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Cooking beet roots and greens


torakris
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I made a salad with blue cheese, arugula and sherry vinegar and EVOO dressing

Next time if I do this again I will serve it on a shallow platter and sprinkle the blue cheese on top..... :blink:

Your salad looks wonderful.

I would highly recommend you try goat cheese instead of blue cheese as a pairing with beets next time, it really works great too and I personaly tend to prefer regular goat cheese over blue cheese in a beet salad...

I'm glad this experience made a convert out of you, I also grew up not liking beets until I first tasted homemade roasted beets, now I can't get enough of it!

"A chicken is just an egg's way of making another egg." Samuel Butler
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  • 10 months later...
Cook them just like you would chard or you can make summer borscht from them. They're fabulous!

Thanks, Jensen. Do the greens taste like beets?

(I love beets ! Roasted with blue cheese and walnuts...... :wub: )

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What sadistick said, except that I like to put the lid on the pan and let them steam for 3-4 minutes after adding the splash of liquid, then remove it and toss the greens as the liquid evaporates. And of course a little pancetta never hurt anything!

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I often use them instead of kale in soup with cannellini beans, browned sausage (bratwurst is my preferred type) and pasta. Not exactly Pasta e Fagiole but my version.

"There are, it has been said, two types of people in the world. There are those who say: this glass is half full. And then there are those who say: this glass is half empty. The world belongs, however, to those who can look at the glass and say: What's up with this glass? Excuse me? Excuse me? This is my glass? I don't think so. My glass was full! And it was a bigger glass!" Terry Pratchett

 

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They would be great as a substitute for kale greens in Caldo Verde.

(I just made a pot with kale yesterday, but it is also very good with beet or mustard greens as well.) The stew uses a lot of greens, and once the soup is cooked, it reheats wonderfully for a few days. So it is a great way to use up and save greens for longer eating.

Edited by ludja (log)

"Under the dusty almond trees, ... stalls were set up which sold banana liquor, rolls, blood puddings, chopped fried meat, meat pies, sausage, yucca breads, crullers, buns, corn breads, puff pastes, longanizas, tripes, coconut nougats, rum toddies, along with all sorts of trifles, gewgaws, trinkets, and knickknacks, and cockfights and lottery tickets."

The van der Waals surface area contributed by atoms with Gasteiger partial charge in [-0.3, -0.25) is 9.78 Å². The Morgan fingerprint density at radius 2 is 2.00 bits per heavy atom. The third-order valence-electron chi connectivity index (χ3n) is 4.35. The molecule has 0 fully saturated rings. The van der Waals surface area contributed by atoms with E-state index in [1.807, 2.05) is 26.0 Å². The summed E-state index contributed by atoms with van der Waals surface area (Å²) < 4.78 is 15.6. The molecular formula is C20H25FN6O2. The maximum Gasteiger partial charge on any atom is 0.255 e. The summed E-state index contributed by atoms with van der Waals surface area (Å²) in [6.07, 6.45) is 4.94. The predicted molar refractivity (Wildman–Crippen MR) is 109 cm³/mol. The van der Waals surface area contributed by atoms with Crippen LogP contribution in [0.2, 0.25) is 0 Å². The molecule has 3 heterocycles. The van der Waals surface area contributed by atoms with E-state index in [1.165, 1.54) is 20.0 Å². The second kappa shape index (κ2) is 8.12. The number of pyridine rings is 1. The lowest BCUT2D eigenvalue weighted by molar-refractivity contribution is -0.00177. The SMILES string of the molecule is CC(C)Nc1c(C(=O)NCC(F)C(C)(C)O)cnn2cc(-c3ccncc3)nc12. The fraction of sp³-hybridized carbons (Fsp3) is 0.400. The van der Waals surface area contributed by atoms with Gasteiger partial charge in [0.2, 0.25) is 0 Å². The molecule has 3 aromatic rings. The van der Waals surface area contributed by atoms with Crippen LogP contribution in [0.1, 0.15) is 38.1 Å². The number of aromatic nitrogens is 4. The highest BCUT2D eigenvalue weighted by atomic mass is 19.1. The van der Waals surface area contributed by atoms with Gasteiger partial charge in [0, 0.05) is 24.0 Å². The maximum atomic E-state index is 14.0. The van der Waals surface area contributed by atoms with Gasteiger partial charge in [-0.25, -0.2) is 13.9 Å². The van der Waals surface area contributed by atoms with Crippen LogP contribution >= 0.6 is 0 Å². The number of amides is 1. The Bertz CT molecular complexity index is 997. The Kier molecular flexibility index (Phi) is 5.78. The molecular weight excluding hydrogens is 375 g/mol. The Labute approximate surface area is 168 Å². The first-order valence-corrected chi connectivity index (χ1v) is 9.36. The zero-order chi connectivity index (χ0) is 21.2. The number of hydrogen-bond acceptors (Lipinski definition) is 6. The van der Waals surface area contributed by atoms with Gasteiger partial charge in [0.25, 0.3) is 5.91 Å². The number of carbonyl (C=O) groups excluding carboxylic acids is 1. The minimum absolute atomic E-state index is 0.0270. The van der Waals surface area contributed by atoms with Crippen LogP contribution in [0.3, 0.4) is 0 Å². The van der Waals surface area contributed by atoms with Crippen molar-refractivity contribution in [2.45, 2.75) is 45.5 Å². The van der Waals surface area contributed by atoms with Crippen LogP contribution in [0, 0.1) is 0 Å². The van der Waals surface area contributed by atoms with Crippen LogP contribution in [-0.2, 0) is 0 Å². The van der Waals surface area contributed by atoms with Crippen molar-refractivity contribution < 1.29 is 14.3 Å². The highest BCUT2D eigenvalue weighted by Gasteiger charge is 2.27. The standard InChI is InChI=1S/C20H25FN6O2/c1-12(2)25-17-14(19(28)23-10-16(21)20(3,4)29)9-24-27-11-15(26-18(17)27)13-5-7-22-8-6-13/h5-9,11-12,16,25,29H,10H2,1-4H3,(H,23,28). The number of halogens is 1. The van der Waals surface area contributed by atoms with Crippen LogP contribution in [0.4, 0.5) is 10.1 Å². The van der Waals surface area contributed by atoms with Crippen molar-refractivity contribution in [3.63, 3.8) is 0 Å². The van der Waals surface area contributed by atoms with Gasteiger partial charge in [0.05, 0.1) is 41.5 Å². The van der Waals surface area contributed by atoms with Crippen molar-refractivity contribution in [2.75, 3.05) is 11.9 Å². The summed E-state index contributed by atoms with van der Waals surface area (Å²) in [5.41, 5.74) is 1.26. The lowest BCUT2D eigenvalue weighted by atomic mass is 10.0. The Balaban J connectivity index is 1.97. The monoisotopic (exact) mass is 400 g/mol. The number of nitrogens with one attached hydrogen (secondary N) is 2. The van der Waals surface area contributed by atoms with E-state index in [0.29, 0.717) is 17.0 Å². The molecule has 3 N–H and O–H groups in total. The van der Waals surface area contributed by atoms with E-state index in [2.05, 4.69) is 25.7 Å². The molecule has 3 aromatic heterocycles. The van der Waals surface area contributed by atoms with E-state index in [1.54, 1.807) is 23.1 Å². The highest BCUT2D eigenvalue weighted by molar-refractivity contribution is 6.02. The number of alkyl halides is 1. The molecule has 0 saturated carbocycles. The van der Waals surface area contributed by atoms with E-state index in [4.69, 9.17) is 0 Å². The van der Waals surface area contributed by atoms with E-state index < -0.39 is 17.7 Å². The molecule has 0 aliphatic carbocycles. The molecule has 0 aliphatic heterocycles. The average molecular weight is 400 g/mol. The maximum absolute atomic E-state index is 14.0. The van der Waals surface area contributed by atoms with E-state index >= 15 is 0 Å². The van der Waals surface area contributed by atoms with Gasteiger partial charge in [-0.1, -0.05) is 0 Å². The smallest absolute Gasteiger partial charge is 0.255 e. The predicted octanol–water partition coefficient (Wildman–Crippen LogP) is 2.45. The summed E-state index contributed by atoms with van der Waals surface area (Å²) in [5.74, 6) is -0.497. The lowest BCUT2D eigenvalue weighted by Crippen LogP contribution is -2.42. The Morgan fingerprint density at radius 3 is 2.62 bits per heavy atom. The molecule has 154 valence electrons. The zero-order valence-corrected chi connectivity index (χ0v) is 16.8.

-- Gabriel Garcia Marquez, 1962 "Big Mama's Funeral"

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I adore beet greens--so much so that I evolved this recipe for a beet-and-greens borscht.

I like to use even the stems--they're not as tough as stems from other greens I can think of (collards, for instance), and harbor a bunch of flavor. So if you buy a bunch of beets with greens, you don't just get two vegetables for the price of one, but three. :smile:

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I just got a few lovely bunches of beets to roast and the greens are positively voluptuous ! Not quite 'baby' greensbut quite nice.

Can I braise these ? Worth doing?

Oh, my goodness, I'm envious. I looooove beet greens. Steamed or quickly stir fried with garlic and enhanced with balsamic, they are much like kale, similiar to spinach. Experiment with them, they can be very delicious, don't toss them! ( I remember them from my youth, when they were abundant in my grandpa's garden. Now, hard to find. ) oh and they are healthy too! :smile:

"If cookin' with tabasco makes me white trash, I don't wanna be recycled."

courtesy of jsolomon

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Beet greens are fantastic.  Too bad they don't sell them in bunches with other greens.  I love beets but hate to work with them due to the stain related issues.

I actually saw factory-sealed bags of beet greens at my local supermarket yesterday, right next to the bags of kale and collard greens! I don't remember the brand name on the box, but someone's heard you.

I usually chop the tops off, give them a good soak to get rid of the dirt, and steam. Meanwhile, I scrub the beets themselves, and bake them in a foil packet till they're done and the skins slip off. Then I slice the beets, and serve them with their greens and a bottle of vinegar. Yum!

I wish I could find golden beets in this area. Cuts down on the stain problem.

MelissaH

MelissaH

Oswego, NY

Chemist, writer, hired gun

Say this five times fast: "A big blue bucket of blue blueberries."

foodblog1 | kitchen reno | foodblog2

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If they're big leaves, chop off the stems (optionally, reserve them for another use...I ate some steamed ones marinated in soy and sesame oil, but that mightn't be to everyone's taste). Steam them until they're tender yet still hold their shape and stuff them like grape leaves. I like to prepare them in a way similar to a quinoa-stuffed swiss chard recipe a friend made years ago. The quinoa gets spiced and has some pine nuts and sultanas added in cooking, and the stuffed leaves are topped with a tomato sauce, also with sultanas and spices. Oh, here it is! Anyway, you could stuff them with almost any sort of seasoned, cooked grain.